"Enclosed please find a letter from 'Herr Pistor' of Austria, who pitches into the Herald right and left. I thought I would send it to you as one of your happily conceived Editorials treating it very much as the 'Herr Festersen of Bâle' was treated, would be conducive to a great deal of fun. Put them both 'in a blanket and toss them up.'
I also enclose to you a cutting from the Journal de Genève. It was the Journal de Genève you remember that fired the first gun against your Editorial on Switzerland. You might consequently write an Editorial in reply to, or rather commenting upon, this cutting from the Journal de Genève. I wish to congratulate you on the excellent Editorials you have been writing lately, and only regret that you are so far away as to prevent me from communicating with you at once…
P.S. What have you decided to do? To remain in Italy or to come to Paris? How large a salary to remain in Italy Rome for instance... how much to come live in Paris? Kindly answer at your leisure [?]..."
The son of the founder of the New York Herald, Bennett was an eccentric bachelor who gained journalistic prominence for orchestrating Sir Henry M. Stanley's successful search for David Livingstone in Africa. Although Bennett's eccentricity and bravado initially fueled the Herald's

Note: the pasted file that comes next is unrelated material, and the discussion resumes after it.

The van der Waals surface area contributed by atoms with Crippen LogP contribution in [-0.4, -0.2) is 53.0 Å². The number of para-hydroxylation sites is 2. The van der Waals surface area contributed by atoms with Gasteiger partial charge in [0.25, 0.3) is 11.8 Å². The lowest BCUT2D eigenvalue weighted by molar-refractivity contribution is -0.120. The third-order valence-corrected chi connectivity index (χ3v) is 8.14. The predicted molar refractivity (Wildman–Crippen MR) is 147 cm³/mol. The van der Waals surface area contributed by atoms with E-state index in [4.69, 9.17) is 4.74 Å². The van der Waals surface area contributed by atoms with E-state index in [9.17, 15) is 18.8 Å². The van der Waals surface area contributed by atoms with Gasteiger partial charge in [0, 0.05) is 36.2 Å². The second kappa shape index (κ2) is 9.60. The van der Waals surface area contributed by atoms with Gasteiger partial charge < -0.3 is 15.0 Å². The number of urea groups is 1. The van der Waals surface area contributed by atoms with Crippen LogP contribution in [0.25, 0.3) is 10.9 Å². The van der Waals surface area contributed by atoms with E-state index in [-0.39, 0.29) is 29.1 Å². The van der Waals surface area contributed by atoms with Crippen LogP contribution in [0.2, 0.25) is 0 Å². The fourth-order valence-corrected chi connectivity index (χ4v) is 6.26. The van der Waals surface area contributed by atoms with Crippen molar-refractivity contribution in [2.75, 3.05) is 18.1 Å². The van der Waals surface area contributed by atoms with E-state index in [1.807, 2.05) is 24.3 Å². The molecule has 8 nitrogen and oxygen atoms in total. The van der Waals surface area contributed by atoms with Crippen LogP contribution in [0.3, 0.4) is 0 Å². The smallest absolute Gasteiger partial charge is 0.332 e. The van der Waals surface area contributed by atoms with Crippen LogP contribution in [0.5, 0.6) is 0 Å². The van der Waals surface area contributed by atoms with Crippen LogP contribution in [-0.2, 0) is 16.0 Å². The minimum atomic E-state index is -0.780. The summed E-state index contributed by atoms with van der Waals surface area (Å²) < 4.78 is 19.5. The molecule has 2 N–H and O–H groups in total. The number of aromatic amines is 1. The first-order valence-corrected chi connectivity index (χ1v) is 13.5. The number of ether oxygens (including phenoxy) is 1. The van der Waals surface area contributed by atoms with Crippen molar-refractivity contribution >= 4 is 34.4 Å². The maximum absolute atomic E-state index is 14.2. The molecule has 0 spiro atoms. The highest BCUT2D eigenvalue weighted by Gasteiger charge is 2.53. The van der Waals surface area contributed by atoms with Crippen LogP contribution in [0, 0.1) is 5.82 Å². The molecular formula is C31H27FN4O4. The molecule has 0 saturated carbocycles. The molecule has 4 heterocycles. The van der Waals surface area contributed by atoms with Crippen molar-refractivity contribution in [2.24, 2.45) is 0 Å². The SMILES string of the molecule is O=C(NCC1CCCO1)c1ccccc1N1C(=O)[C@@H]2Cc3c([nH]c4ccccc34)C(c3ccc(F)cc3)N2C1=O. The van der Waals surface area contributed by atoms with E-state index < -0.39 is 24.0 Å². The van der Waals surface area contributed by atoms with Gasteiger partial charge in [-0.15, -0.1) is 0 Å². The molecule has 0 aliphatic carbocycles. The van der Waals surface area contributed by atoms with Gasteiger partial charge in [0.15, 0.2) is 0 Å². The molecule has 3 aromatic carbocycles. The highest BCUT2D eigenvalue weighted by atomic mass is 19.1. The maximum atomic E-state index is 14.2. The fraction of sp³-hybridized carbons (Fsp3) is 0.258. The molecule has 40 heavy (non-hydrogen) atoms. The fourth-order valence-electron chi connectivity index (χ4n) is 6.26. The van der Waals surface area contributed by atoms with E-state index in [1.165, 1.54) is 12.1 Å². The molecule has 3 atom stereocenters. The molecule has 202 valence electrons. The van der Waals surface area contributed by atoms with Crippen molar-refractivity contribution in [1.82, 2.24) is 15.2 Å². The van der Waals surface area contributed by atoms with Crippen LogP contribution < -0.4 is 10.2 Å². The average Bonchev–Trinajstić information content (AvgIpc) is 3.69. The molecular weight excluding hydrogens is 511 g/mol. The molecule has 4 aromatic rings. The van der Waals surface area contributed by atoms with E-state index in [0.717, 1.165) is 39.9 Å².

success, it ultimately became the cause of its downfall. Bennett's erratic editorial judgment and news policies damaged both the morale of his staff as well as the paper's reputation for reliability. In addition, Bennett's predilection for lavish entertaining dissipated the newspaper's resources. By the outbreak of World War I, the Herald
was in an increasingly precarious financial position, and, by the time Bennett died, it was operating at a huge deficit.
Alden practiced law prior to embarking on a successful career as a journalist for Scribner's Monthly, The Atlantic, New York World, Daily Graphic, and New York Times. In 1871, he founded the New York Canoe Club and is credited with bringing the sport of canoeing to the United States. In 1885, President Grover Cleveland appointed him general consul in Rome, a position he held through 1890. Alden did, in fact, accept Bennett's offer to join him in Paris where he worked as a correspondent for the Herald.
Written on pages one and four of a slightly worn and stained folded sheet of stationery. Numerous minor holograph corrections to the typed portion. With two remnants of prior mounting on the fourth page. In very good condition. A fine letter and surprisingly rare. (Inventory #: 21176)